DEC's TU-60 cassette tape drive was initially intended as a replacement for the paper tape systems that were still common in the late 70s. Each cassette, exactly the same dimensions as a standard audio cassette, but with a different oxide formulation and a larger pressure pad, was capable of holding several tens of thousands of bytes of data.
Each TU-60 supported a pair of cassette transports; the example here only has drive zero operational.
On various operating systems, DEC's RT-11 and assorted diagnostic monitors the tape was capable of containing a rudimentary "file system".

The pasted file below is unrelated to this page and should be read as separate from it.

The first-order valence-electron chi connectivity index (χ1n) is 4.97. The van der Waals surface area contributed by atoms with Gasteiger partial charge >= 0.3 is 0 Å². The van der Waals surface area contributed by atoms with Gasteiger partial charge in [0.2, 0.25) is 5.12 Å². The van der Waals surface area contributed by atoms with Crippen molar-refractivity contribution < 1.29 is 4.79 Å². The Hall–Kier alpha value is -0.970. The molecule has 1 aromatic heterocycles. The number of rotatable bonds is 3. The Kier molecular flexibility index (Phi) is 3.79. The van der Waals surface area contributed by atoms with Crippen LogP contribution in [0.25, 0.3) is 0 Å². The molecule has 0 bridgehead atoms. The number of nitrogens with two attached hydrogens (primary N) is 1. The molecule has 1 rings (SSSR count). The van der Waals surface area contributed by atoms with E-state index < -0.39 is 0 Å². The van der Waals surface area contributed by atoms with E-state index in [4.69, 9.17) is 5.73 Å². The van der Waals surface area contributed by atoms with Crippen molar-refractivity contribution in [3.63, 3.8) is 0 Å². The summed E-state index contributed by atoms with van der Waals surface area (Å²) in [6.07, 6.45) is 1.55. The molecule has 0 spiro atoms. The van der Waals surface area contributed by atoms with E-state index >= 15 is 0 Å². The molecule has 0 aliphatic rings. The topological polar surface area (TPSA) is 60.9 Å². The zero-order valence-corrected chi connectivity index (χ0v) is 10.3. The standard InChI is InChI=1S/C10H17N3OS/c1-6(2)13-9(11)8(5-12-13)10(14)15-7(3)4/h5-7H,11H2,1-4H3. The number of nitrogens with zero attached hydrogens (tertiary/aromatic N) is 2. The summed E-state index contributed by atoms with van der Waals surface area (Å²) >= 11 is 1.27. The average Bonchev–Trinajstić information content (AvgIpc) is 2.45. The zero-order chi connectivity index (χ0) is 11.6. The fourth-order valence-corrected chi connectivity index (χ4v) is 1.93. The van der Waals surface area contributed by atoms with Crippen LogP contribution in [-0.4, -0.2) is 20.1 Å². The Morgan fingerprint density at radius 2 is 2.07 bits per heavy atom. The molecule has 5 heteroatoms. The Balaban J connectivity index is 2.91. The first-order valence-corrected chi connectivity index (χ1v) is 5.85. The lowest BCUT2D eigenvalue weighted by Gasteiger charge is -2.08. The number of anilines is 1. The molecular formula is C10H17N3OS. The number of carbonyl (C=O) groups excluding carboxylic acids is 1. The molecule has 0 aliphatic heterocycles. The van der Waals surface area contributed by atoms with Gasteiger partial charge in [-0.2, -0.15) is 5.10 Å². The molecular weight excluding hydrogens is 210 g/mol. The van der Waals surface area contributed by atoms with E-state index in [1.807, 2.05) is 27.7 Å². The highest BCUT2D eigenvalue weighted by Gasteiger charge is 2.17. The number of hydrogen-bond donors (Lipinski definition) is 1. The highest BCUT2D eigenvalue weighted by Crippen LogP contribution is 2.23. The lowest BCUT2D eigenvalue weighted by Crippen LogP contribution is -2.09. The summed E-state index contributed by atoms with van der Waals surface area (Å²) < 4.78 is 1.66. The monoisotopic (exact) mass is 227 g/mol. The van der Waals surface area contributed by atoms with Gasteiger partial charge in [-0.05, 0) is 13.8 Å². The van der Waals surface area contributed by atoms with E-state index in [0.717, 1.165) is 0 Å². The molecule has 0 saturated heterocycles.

These devices were sometimes used as a backup system in "budget" minicomputer
installations through the early 80s. They have since been supplanted (for
their original role) by high capacity mini-floppies and (for backup purposes)
by large capacity tape storage subsystems.